Investigation of humoral immune factors from selected groups of southern bluefin tuna, Thunnus maccoyii (Castelnau): implications for aquaculture
Watts, M and Munday, BL and Burke, CM, Investigation of humoral immune factors from selected groups of southern bluefin tuna, Thunnus maccoyii (Castelnau): implications for aquaculture, Journal of Fish Diseases, 25 pp. 191-200. ISSN 0140-7775 (2002) [Refereed Article]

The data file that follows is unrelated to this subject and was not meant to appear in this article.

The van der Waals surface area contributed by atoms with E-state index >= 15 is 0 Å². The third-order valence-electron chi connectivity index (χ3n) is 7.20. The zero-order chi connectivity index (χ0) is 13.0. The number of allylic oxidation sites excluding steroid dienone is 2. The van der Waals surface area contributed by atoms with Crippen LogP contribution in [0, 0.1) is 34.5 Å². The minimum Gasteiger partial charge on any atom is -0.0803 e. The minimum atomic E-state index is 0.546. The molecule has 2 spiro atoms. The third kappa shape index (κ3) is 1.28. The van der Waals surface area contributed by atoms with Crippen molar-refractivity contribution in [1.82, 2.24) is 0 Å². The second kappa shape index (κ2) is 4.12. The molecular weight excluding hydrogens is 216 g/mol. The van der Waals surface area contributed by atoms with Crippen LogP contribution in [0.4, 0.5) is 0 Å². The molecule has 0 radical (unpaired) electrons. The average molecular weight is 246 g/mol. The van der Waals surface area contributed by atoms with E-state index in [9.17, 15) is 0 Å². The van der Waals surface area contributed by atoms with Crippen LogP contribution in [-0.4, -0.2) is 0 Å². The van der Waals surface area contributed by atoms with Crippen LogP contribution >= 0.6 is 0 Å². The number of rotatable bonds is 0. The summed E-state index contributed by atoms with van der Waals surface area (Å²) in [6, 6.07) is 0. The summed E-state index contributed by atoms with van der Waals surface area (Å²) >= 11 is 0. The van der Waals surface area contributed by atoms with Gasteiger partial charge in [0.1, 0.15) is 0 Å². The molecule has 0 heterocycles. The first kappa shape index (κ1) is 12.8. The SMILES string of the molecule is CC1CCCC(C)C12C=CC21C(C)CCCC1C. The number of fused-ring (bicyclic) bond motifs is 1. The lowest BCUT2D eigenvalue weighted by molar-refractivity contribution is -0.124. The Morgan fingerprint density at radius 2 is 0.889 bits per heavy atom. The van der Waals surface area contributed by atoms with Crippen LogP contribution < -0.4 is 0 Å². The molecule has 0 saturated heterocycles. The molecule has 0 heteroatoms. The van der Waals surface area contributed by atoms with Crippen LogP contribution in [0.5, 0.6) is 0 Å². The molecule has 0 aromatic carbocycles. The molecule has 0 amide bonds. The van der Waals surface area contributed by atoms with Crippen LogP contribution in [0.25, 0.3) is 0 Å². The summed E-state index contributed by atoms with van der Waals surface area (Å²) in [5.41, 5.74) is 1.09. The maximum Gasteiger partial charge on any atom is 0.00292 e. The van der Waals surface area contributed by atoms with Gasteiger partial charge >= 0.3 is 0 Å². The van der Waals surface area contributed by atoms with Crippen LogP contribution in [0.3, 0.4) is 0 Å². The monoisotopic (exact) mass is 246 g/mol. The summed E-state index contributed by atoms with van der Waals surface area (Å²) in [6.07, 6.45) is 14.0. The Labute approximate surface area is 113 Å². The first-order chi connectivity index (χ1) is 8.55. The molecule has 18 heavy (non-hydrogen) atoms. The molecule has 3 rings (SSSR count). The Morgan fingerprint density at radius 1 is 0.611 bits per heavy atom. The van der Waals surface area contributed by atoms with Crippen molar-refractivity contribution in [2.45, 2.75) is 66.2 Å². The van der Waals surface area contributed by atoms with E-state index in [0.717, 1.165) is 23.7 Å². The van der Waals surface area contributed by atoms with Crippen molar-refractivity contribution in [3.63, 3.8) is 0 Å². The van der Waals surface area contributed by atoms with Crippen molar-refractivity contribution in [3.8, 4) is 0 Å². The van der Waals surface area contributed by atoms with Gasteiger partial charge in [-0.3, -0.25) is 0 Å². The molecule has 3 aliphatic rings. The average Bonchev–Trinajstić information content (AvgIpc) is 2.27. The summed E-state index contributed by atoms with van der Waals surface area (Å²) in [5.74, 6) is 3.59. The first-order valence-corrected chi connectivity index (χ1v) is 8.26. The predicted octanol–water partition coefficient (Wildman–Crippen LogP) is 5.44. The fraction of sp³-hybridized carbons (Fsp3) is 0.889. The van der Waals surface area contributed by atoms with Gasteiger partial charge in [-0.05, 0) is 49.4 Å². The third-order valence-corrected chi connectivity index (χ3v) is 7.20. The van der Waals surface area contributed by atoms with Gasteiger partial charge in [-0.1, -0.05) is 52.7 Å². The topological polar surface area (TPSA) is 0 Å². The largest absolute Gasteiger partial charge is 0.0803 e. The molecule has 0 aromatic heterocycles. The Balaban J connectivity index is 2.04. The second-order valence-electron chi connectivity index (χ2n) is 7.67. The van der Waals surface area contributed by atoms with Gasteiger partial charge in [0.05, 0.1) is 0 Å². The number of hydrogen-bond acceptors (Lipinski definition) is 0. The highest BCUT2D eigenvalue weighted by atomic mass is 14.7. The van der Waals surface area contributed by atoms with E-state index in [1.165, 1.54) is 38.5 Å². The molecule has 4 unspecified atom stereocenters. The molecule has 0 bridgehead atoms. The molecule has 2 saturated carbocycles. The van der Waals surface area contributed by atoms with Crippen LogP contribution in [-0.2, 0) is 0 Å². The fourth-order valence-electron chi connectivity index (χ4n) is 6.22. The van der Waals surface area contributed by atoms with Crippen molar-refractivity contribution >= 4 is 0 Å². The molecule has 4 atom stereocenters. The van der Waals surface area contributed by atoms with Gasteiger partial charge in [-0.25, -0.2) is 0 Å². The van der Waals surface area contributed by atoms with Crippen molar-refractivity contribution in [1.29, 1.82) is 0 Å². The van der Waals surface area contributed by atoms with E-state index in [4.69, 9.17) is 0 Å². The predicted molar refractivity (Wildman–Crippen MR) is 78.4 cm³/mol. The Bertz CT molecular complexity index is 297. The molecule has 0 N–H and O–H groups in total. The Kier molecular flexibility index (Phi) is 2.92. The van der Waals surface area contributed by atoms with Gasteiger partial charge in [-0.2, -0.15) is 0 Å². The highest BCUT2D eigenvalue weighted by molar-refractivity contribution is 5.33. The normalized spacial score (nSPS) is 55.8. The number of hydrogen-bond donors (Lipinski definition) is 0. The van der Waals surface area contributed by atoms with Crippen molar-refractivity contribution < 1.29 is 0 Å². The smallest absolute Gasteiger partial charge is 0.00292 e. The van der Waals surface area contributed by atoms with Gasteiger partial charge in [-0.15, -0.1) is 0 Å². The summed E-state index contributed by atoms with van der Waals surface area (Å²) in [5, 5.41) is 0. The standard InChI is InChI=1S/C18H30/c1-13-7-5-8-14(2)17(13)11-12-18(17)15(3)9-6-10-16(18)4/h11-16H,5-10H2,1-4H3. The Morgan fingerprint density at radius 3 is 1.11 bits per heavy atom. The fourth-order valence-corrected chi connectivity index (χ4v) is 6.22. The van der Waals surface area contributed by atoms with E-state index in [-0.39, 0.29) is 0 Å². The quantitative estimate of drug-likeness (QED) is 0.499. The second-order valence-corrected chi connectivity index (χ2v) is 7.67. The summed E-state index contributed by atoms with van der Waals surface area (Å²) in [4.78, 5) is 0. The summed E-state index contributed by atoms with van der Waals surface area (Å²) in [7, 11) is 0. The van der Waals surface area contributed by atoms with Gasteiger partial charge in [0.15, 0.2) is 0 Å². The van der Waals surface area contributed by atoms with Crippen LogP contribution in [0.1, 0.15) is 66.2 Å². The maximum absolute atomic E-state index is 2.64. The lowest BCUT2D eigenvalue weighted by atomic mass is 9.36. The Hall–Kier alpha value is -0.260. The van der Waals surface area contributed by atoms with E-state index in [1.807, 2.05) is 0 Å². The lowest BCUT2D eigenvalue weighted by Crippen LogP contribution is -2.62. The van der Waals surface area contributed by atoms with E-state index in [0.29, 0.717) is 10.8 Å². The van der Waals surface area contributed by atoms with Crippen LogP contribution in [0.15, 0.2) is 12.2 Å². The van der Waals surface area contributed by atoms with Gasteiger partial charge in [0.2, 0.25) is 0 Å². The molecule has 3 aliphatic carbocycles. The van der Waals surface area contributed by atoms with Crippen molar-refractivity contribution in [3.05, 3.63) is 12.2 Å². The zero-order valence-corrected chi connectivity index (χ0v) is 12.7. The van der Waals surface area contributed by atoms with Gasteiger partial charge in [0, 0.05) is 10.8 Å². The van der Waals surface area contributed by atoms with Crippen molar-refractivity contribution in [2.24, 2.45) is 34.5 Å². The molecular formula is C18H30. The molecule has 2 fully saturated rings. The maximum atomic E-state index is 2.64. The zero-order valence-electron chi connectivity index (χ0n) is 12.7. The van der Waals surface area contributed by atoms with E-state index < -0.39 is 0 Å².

Serum immunoglobulin, lysozyme and classical and alternative complement activity were analysed in different groups of wild and captive southern bluefin tuna (SBT), Thunnus maccoyii (Castelnau), from ambient water temperatures of 12 ± 1 and 20 ± 1°C. Groups held captive for the longest time were found to have the highest levels of these humoral immune mediators, despite a drop in ambient temperature from 20 ± 1 to 12 ± 1°C during the captivity period. Therefore, it may be that the immune response in these endothermic fish is not inhibited by low temperature to the extent seen in poikilothermic fish. Also, length of time in captivity appears to be associated with increased antigen exposure to maintain high levels of humoral immune mediators in these groups. Lysozyme activity was optimal at pH 5.8 and 6.2, suggesting that two isoforms, with different pH optima, are present. The SBT serum was found to lyse sheep erythrocytes by both classical and alternative complement pathways. Classical pathway activity occurred in the absence of prior sensitization with antiserum to sheep red blood cells, suggesting that natural antibodies may be present (or lectin or C-reactive protein mediated activation). Complement activity was relatively resistant to freezing at -20°C but heating at between 45 and 50°C for 20 min destroyed all complement activity.